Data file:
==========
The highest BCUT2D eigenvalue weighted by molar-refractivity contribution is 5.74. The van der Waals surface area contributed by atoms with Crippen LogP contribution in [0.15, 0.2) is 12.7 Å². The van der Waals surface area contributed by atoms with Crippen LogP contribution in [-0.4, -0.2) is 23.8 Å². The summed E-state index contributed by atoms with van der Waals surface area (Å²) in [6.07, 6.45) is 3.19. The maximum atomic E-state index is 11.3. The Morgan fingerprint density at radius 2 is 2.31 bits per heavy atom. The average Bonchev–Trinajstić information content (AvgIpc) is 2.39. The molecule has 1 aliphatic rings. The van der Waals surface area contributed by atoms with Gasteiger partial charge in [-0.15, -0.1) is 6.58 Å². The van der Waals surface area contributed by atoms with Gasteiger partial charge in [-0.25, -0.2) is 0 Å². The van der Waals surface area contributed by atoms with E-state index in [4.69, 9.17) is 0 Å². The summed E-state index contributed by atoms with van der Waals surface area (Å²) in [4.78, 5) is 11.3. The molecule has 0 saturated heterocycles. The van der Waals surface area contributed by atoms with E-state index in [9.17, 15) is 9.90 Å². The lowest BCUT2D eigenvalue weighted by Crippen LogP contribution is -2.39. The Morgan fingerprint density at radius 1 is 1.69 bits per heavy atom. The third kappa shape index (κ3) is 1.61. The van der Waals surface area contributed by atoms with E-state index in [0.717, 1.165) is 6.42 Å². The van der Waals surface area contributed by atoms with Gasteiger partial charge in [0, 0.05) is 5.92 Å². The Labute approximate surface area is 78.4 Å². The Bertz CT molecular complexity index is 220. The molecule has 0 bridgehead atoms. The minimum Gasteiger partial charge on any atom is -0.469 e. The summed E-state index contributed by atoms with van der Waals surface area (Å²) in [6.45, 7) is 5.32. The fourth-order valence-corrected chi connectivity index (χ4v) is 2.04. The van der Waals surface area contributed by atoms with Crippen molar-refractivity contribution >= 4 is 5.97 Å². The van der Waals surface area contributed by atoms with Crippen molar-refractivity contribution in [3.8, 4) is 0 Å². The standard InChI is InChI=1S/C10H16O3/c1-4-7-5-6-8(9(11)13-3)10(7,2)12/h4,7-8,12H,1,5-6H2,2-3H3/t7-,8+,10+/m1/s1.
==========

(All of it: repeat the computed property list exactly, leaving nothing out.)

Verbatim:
The highest BCUT2D eigenvalue weighted by molar-refractivity contribution is 5.74. The van der Waals surface area contributed by atoms with Crippen LogP contribution in [0.15, 0.2) is 12.7 Å². The van der Waals surface area contributed by atoms with Crippen LogP contribution in [-0.4, -0.2) is 23.8 Å². The summed E-state index contributed by atoms with van der Waals surface area (Å²) in [6.07, 6.45) is 3.19. The maximum atomic E-state index is 11.3. The Morgan fingerprint density at radius 2 is 2.31 bits per heavy atom. The average Bonchev–Trinajstić information content (AvgIpc) is 2.39. The molecule has 1 aliphatic rings. The van der Waals surface area contributed by atoms with Gasteiger partial charge in [-0.15, -0.1) is 6.58 Å². The van der Waals surface area contributed by atoms with Gasteiger partial charge in [-0.25, -0.2) is 0 Å². The van der Waals surface area contributed by atoms with E-state index in [4.69, 9.17) is 0 Å². The summed E-state index contributed by atoms with van der Waals surface area (Å²) in [4.78, 5) is 11.3. The molecule has 0 saturated heterocycles. The van der Waals surface area contributed by atoms with E-state index in [9.17, 15) is 9.90 Å². The lowest BCUT2D eigenvalue weighted by Crippen LogP contribution is -2.39. The Morgan fingerprint density at radius 1 is 1.69 bits per heavy atom. The third kappa shape index (κ3) is 1.61. The van der Waals surface area contributed by atoms with E-state index in [0.717, 1.165) is 6.42 Å². The van der Waals surface area contributed by atoms with Gasteiger partial charge in [0, 0.05) is 5.92 Å². The Labute approximate surface area is 78.4 Å². The Bertz CT molecular complexity index is 220. The molecule has 0 bridgehead atoms. The minimum Gasteiger partial charge on any atom is -0.469 e. The summed E-state index contributed by atoms with van der Waals surface area (Å²) in [6.45, 7) is 5.32. The fourth-order valence-corrected chi connectivity index (χ4v) is 2.04. The van der Waals surface area contributed by atoms with Crippen molar-refractivity contribution >= 4 is 5.97 Å². The van der Waals surface area contributed by atoms with Crippen molar-refractivity contribution in [3.8, 4) is 0 Å². The standard InChI is InChI=1S/C10H16O3/c1-4-7-5-6-8(9(11)13-3)10(7,2)12/h4,7-8,12H,1,5-6H2,2-3H3/t7-,8+,10+/m1/s1.